The recipe for successful long-term investing is simple in theory but difficult in practice: Buy shares of high-quality companies; pay reasonable prices for those shares; and hold on to them for many years, unless there are legitimate reasons to sell. Failing at any one of those steps will cause trouble.
Any stock could double over the next decade, but only some have an above-average shot at doing so. These Motley Fool investors think Alphabet (GOOG -4.50%) (GOOGL -4.44%), Blackberry (BB 1.56%), and Berkshire Hathaway (BRK.B -1.94%) are three such stocks. Here's what you need to know.
This tech giant is just getting started
Steve Symington (Alphabet): It might seem crazy to predict that shares of a $750 billion company could double from here. But I think Alphabet (GOOG -4.50%) (GOOGL -4.44%) has the potential to do exactly that.
As the parent company of Google, Alphabet already boasts seven products that each have at least one billion active users, including Search, YouTube, Gmail, Android, Chrome, Maps, and the Google Play store. But it's easy to forget that around 4.5 billion people -- two-thirds of the world's population -- still don't have access to the internet. And the network effect surrounding the already enormous scale of Alphabet's core product portfolio will mean it's well positioned to benefit when those people come online.
That's also not to mention Alphabet's smaller "Other Bets" segment, which is mostly made up of early stage businesses with massive long-term promise. Think Nest connected-home products, Fiber high-speed internet, Verily Life Sciences solutions, and Waymo self-driving vehicles, to name only a few.
Revenue at Other Bets jumped nearly 50% last year to $1.2 billion. But many of its smaller businesses are still in their pre-revenue stages, so the segment incurred a hefty operating loss of $3.4 billion over the same period. But with a growing cash hoard of nearly $103 billion on its balance sheet at the end of last year thanks to its massively profitable Google operations, Alphabet can afford to continue fostering these bets with a long-term mindset. If any one of them truly begins to take off in the coming years, it could stoke Alphabet's returns that much more.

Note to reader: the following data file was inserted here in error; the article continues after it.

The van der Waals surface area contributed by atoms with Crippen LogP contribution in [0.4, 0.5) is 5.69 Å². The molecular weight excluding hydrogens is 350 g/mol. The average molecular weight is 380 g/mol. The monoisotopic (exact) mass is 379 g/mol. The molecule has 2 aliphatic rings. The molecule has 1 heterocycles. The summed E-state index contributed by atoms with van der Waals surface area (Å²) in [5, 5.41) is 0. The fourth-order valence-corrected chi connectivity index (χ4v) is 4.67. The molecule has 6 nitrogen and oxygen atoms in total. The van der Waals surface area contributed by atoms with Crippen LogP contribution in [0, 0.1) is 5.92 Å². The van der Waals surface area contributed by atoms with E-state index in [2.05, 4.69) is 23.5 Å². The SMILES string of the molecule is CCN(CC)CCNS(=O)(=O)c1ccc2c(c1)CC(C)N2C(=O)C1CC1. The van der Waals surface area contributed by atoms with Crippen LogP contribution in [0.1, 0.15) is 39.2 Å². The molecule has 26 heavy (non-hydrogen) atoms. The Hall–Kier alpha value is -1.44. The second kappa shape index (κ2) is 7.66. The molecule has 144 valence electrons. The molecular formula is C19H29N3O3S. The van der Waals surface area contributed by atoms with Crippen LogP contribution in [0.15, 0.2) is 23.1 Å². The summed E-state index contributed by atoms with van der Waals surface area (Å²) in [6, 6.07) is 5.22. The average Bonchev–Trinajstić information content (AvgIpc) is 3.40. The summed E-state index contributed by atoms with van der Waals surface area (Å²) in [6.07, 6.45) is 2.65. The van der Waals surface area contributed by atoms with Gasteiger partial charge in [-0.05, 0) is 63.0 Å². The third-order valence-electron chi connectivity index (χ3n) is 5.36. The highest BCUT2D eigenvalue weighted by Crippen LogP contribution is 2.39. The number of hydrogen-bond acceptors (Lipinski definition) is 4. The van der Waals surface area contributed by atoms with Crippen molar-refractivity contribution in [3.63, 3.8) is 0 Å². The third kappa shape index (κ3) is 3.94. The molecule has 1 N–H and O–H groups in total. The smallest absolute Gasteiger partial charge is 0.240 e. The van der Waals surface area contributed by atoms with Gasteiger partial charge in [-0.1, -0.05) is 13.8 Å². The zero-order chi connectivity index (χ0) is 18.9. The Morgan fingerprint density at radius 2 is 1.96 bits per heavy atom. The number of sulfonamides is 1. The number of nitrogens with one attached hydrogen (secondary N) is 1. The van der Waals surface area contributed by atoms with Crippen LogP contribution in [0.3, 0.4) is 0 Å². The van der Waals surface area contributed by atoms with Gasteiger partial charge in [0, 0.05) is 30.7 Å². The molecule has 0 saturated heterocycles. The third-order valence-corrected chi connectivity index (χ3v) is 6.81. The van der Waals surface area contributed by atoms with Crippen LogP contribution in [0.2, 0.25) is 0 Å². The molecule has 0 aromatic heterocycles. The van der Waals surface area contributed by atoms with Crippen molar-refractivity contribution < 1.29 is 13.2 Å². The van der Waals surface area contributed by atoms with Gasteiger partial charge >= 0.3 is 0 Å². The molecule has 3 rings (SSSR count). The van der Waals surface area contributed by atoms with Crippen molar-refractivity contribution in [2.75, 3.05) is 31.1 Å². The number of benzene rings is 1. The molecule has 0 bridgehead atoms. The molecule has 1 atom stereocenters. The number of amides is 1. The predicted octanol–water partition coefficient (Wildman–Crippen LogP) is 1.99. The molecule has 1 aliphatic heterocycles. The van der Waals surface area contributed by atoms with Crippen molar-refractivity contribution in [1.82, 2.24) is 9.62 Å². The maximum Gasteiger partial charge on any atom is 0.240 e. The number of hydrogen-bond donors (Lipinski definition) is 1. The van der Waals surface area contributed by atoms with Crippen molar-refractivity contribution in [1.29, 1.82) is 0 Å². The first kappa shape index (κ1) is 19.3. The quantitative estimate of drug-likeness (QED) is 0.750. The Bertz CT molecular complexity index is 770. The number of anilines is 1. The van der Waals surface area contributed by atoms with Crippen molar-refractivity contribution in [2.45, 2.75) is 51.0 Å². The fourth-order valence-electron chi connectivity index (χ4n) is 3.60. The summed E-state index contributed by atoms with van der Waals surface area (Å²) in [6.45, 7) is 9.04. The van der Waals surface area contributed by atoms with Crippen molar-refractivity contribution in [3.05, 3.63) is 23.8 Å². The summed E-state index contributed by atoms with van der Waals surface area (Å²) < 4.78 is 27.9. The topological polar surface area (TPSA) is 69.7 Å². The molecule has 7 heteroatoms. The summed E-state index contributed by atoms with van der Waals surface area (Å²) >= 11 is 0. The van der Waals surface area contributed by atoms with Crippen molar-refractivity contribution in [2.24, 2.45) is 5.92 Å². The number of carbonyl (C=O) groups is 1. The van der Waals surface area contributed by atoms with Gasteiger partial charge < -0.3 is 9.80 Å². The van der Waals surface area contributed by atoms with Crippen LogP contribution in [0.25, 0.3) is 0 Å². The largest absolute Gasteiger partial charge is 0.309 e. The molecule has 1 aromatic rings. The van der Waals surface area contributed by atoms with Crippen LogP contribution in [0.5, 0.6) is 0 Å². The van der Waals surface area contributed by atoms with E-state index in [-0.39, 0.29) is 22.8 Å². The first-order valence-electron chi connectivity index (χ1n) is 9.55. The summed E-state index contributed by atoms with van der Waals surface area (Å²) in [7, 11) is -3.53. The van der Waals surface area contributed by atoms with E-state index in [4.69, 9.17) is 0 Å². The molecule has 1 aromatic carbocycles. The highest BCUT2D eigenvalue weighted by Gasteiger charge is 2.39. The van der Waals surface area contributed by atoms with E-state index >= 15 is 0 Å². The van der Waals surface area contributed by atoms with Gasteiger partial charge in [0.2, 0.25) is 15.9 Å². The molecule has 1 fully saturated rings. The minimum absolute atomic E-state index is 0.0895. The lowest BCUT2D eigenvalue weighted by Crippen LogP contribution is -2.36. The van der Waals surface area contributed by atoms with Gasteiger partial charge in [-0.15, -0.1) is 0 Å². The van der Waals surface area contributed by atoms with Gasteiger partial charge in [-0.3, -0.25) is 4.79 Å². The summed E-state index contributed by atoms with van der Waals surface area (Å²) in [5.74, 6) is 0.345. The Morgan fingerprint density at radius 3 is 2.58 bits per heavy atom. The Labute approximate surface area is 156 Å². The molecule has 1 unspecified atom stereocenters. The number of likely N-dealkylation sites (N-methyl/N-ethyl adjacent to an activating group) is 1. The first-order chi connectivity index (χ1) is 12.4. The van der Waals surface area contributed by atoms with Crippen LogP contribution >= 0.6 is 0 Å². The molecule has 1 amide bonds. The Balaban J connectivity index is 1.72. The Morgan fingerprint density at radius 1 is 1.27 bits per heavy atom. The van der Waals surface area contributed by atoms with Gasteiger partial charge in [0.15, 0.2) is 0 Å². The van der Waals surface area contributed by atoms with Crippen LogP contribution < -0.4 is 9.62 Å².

A humbled tech giant
Leo Sun (BlackBerry): BlackBerry controlled about a fifth of the world's smartphone market in 2009. But it eventually lost the entire market to iPhones and Android devices. By the time John Chen became BlackBerry's CEO in 2013, it controlled less than 1% of the market
Rather than attempt a comeback in smartphones, Chen expanded BlackBerry's enterprise software, services, and licensing businesses. Its core growth engine became BlackBerry Enterprise Service (BES), which lets companies secure and monitor their employees' mobile devices.
In 2016, BlackBerry stopped manufacturing its own smartphones, and licensed its brand to Chinese smartphone maker TCL, which created a new subsidiary called BlackBerry Mobile. TCL pays BlackBerry licensing fees, a high-margin revenue stream that complements its software and services revenues.
Last year, BlackBerry's software and services revenue (which includes its licensing fees) rose 20% and accounted for 80% of its top line. Unfortunately, that growth was offset by its declining handset sales and service access fees, and BlackBerry's total revenue slid 29%. But as its handset and service access revenue drops toward zero, the growth of its software and services should gradually offset those losses.
Wall Street expects BlackBerry's revenue to fall just 8% this year, and rebound 10% next year. Its earnings are also expected to grow again as its revenue rises. BlackBerry's growth and valuations look messy now, but I think investors could warm up to this humbled tech giant again over the next decade -- and its stock could eventually double.
Many years of growth ahead
Tim Green (Berkshire Hathaway): Warren Buffett's Berkshire Hathaway is already worth nearly a half-trillion dollars. But it's not crazy to think that the stock could double over the next 10 years. A doubling over a decade requires a compound annual growth rate of just about 7.2%. That's a little more than one-third of the historical growth rate of both Berkshire's book value and its stock price.
In other words, Berkshire doesn't need to hit home runs for the stock to double from here. It just needs to keep doing what it's been doing. Under Buffett's leadership, the conglomerate has built up a collection of high-quality businesses with durable competitive advantages that should throw off increasing amounts of cash as time goes on. That cash can be invested in even more high-quality businesses, picked by Buffett or his eventual successors.
Of course, if the broader market goes nowhere over the next decade, perhaps because valuations today are historically high, Berkshire could follow suit and fall short of doubling. But Berkshire's earnings will likely rise substantially over that time, making the stock more attractive and planting the seeds of future gains.